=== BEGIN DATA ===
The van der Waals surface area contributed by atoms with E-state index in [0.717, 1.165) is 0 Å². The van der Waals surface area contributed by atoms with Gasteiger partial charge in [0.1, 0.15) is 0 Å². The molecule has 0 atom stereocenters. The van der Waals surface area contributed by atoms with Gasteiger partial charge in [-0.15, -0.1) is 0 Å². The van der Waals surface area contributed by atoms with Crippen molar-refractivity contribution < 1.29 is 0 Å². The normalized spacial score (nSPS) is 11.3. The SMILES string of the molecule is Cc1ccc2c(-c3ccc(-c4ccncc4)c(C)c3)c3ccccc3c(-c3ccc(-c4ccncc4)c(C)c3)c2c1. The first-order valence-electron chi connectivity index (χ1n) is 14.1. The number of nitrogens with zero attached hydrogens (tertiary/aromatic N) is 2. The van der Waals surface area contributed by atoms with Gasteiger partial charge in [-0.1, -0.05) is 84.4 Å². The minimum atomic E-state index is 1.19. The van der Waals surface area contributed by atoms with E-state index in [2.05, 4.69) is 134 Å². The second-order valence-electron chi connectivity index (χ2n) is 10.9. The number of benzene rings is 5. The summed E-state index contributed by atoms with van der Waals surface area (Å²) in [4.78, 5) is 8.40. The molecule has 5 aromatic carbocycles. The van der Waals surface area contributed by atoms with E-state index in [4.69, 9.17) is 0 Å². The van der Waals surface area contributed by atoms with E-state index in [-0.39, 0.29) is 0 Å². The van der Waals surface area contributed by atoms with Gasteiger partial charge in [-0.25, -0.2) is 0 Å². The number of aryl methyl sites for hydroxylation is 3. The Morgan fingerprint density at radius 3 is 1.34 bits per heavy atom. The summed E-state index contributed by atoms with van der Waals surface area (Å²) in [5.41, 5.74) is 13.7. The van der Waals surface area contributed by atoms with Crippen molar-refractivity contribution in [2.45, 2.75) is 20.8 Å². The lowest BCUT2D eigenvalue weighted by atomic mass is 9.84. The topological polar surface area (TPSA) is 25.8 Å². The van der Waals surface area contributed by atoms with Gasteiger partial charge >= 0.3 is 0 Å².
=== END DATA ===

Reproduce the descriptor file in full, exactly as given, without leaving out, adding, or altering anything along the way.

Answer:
The van der Waals surface area contributed by atoms with E-state index in [0.717, 1.165) is 0 Å². The van der Waals surface area contributed by atoms with Gasteiger partial charge in [0.1, 0.15) is 0 Å². The molecule has 0 atom stereocenters. The van der Waals surface area contributed by atoms with Gasteiger partial charge in [-0.15, -0.1) is 0 Å². The van der Waals surface area contributed by atoms with Crippen molar-refractivity contribution < 1.29 is 0 Å². The normalized spacial score (nSPS) is 11.3. The SMILES string of the molecule is Cc1ccc2c(-c3ccc(-c4ccncc4)c(C)c3)c3ccccc3c(-c3ccc(-c4ccncc4)c(C)c3)c2c1. The first-order valence-electron chi connectivity index (χ1n) is 14.1. The number of nitrogens with zero attached hydrogens (tertiary/aromatic N) is 2. The van der Waals surface area contributed by atoms with Gasteiger partial charge in [-0.1, -0.05) is 84.4 Å². The minimum atomic E-state index is 1.19. The van der Waals surface area contributed by atoms with E-state index in [2.05, 4.69) is 134 Å². The second-order valence-electron chi connectivity index (χ2n) is 10.9. The number of benzene rings is 5. The summed E-state index contributed by atoms with van der Waals surface area (Å²) in [4.78, 5) is 8.40. The molecule has 5 aromatic carbocycles. The van der Waals surface area contributed by atoms with E-state index in [4.69, 9.17) is 0 Å². The van der Waals surface area contributed by atoms with E-state index in [-0.39, 0.29) is 0 Å². The van der Waals surface area contributed by atoms with Gasteiger partial charge in [-0.25, -0.2) is 0 Å². The number of aryl methyl sites for hydroxylation is 3. The Morgan fingerprint density at radius 3 is 1.34 bits per heavy atom. The summed E-state index contributed by atoms with van der Waals surface area (Å²) in [5.41, 5.74) is 13.7. The van der Waals surface area contributed by atoms with Crippen molar-refractivity contribution in [2.45, 2.75) is 20.8 Å². The lowest BCUT2D eigenvalue weighted by atomic mass is 9.84. The topological polar surface area (TPSA) is 25.8 Å². The van der Waals surface area contributed by atoms with Gasteiger partial charge >= 0.3 is 0 Å².